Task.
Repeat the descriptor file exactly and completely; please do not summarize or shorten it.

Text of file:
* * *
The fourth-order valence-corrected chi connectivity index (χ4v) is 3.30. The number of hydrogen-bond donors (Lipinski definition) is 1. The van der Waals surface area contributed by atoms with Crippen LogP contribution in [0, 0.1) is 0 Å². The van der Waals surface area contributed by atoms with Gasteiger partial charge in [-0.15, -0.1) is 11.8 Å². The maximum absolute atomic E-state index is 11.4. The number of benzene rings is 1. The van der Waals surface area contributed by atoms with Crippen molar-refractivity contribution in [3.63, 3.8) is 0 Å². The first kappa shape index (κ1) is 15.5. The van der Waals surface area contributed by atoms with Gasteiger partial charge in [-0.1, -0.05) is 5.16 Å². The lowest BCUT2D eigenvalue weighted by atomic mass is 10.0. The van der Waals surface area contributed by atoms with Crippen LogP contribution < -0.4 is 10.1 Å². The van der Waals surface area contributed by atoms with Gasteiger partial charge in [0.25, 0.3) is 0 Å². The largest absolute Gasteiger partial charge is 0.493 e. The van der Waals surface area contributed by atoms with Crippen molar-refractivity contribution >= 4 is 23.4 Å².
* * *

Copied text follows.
The fourth-order valence-corrected chi connectivity index (χ4v) is 3.30. The number of hydrogen-bond donors (Lipinski definition) is 1. The van der Waals surface area contributed by atoms with Crippen LogP contribution in [0, 0.1) is 0 Å². The van der Waals surface area contributed by atoms with Gasteiger partial charge in [-0.15, -0.1) is 11.8 Å². The maximum absolute atomic E-state index is 11.4. The number of benzene rings is 1. The van der Waals surface area contributed by atoms with Crippen molar-refractivity contribution in [3.63, 3.8) is 0 Å². The first kappa shape index (κ1) is 15.5. The van der Waals surface area contributed by atoms with Gasteiger partial charge in [-0.1, -0.05) is 5.16 Å². The lowest BCUT2D eigenvalue weighted by atomic mass is 10.0. The van der Waals surface area contributed by atoms with Crippen LogP contribution < -0.4 is 10.1 Å². The van der Waals surface area contributed by atoms with Gasteiger partial charge in [0.25, 0.3) is 0 Å². The largest absolute Gasteiger partial charge is 0.493 e. The van der Waals surface area contributed by atoms with Crippen molar-refractivity contribution >= 4 is 23.4 Å².